This article was written by Tom Hufford
This article was published in the 1974 Baseball Research Journal
Perhaps the most drastic change baseball has seen during the last quarter century has taken place on the minor league level. From a high of nearly 60 leagues operating just after World War II, the minor league system has dwindled to the 18 leagues and 140 teams which operated during the 1973 season.
Much of this decline came about with the advent and growth in popularity of television in the 1950’s. For these and other reasons, it was during this period that baseball saw the last of a special kind of player–the career minor leaguer, who often spent ten or 20 years in the game without ever seeing the interior of a major league park. This was a type of local folk-hero, the player who hung on in the lower levels of pro sports, almost without exception for a low salary, simply because of a love for the game.
One of the last, and most colorful of these career minor leaguers was Leo “Muscle” Shoals, slugging first-baseman who spent more than 15 years in baseball, without ever drawing a major league paycheck.
Born in a small West Virginia saw mill town, Shoals can hardly remember when he wasn’t involved in baseball. “Starting back when I was eight, I caught with a catcher’s mitt my dad bought me for the right hand. Being left-handed meant nothing to me, I just wanted to catch, even without a mask,” Shoals relates. “Seeing the Babe in a double header in Washington in 1925, having the pictures cut out of the Baseball Magazine pinned up all around my room — baseball was my dream. I was determined to wear a baseball uniform and spikes.”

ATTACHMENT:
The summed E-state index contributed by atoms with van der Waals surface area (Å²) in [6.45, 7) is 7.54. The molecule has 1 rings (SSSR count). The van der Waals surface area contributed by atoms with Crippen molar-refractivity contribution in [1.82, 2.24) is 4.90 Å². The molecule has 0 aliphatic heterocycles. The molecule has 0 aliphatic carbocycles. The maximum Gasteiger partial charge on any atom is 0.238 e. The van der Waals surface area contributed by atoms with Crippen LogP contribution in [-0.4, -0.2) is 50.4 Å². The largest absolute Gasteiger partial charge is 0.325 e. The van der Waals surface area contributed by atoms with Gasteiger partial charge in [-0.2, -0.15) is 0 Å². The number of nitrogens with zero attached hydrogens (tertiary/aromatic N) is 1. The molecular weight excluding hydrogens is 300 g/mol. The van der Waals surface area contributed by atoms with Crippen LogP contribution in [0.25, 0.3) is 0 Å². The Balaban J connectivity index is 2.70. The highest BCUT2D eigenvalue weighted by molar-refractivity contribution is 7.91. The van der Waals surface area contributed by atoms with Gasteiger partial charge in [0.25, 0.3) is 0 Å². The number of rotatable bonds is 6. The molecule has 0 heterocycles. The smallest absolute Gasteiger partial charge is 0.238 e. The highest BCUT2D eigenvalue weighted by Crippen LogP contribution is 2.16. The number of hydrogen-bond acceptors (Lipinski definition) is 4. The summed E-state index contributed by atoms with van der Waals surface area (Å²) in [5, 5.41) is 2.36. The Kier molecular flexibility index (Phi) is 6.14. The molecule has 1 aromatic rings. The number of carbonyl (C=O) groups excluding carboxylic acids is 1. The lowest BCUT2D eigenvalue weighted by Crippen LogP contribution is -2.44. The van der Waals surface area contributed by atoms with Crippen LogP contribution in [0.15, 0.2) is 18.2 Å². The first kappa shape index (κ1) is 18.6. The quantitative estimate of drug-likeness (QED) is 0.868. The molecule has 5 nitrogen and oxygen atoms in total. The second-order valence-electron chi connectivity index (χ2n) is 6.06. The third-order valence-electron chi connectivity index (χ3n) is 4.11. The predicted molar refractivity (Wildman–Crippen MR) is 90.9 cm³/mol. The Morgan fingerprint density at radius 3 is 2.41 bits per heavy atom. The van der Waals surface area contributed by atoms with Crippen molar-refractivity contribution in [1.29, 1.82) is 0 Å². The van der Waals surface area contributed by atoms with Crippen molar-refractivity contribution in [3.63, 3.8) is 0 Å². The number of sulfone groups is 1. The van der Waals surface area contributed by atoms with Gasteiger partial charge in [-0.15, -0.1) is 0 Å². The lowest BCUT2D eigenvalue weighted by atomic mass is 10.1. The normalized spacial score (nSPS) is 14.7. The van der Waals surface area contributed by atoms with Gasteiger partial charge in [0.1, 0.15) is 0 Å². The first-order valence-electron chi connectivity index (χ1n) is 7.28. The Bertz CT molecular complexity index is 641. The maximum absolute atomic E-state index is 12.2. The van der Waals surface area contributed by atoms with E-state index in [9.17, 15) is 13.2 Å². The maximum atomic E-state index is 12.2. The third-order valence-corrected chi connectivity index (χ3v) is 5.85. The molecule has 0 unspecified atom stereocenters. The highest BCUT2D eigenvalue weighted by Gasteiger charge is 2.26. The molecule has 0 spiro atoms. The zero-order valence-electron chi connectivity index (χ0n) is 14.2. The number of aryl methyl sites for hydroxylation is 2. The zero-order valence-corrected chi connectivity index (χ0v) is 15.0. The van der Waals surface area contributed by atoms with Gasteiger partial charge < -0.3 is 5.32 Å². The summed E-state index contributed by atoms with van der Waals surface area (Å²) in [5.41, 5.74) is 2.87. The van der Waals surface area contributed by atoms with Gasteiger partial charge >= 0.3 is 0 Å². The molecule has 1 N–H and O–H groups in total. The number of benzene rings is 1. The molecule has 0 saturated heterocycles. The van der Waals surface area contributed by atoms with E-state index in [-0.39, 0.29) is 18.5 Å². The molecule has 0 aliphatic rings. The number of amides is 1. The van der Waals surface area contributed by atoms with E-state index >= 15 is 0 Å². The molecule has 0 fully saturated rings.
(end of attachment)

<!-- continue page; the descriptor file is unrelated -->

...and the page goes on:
After being a Junior Legion star at Parkersburg, W. Va., and playing semipro ball in the area, Shoals was signed by the St. Louis Cardinal organization. He broke into pro ball as first baseman with Monessen of the Penn State League in 1937. His dream was becoming reality because he led the league in doubles and total bases and batted .366. Better than that, he had some contact in exhibition games and spring training with members of the parent St. Louis team — players like Dizzy and Daffy Dean, Pepper Martin, Johnny Mize, Joe Medwick, and Manager Frank Frisch. It was in one of these sessions in the spring of 1938 when the powerfully built Shoals, a member of the “Baby Gas House Gang,” got his nickname “Muscle”. He was displaying some of his home run power and some Cardinal players tagged him with that name. Of course, it was no coincidence that Muscle Shoals also was the name of a well known hydro-electric project on the Tennessee River.